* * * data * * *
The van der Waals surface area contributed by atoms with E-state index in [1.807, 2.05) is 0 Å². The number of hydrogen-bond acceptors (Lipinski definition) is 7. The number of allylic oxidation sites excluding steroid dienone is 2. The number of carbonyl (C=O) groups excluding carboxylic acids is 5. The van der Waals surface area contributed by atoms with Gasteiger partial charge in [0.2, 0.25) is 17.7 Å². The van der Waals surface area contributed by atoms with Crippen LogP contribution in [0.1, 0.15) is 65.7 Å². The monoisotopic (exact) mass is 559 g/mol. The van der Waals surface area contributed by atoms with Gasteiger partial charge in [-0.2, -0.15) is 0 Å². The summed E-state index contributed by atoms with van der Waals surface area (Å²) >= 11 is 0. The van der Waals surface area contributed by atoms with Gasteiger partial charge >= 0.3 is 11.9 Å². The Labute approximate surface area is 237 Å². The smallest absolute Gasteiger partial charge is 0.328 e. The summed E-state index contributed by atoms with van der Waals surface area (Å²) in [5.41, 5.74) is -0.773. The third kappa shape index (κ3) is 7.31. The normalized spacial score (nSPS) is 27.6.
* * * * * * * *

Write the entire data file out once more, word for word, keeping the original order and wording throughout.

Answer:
The van der Waals surface area contributed by atoms with E-state index in [1.807, 2.05) is 0 Å². The number of hydrogen-bond acceptors (Lipinski definition) is 7. The number of allylic oxidation sites excluding steroid dienone is 2. The number of carbonyl (C=O) groups excluding carboxylic acids is 5. The van der Waals surface area contributed by atoms with Gasteiger partial charge in [0.2, 0.25) is 17.7 Å². The van der Waals surface area contributed by atoms with Crippen LogP contribution in [0.1, 0.15) is 65.7 Å². The monoisotopic (exact) mass is 559 g/mol. The van der Waals surface area contributed by atoms with Gasteiger partial charge in [-0.2, -0.15) is 0 Å². The summed E-state index contributed by atoms with van der Waals surface area (Å²) >= 11 is 0. The van der Waals surface area contributed by atoms with Gasteiger partial charge >= 0.3 is 11.9 Å². The Labute approximate surface area is 237 Å². The smallest absolute Gasteiger partial charge is 0.328 e. The summed E-state index contributed by atoms with van der Waals surface area (Å²) in [5.41, 5.74) is -0.773. The third kappa shape index (κ3) is 7.31. The normalized spacial score (nSPS) is 27.6.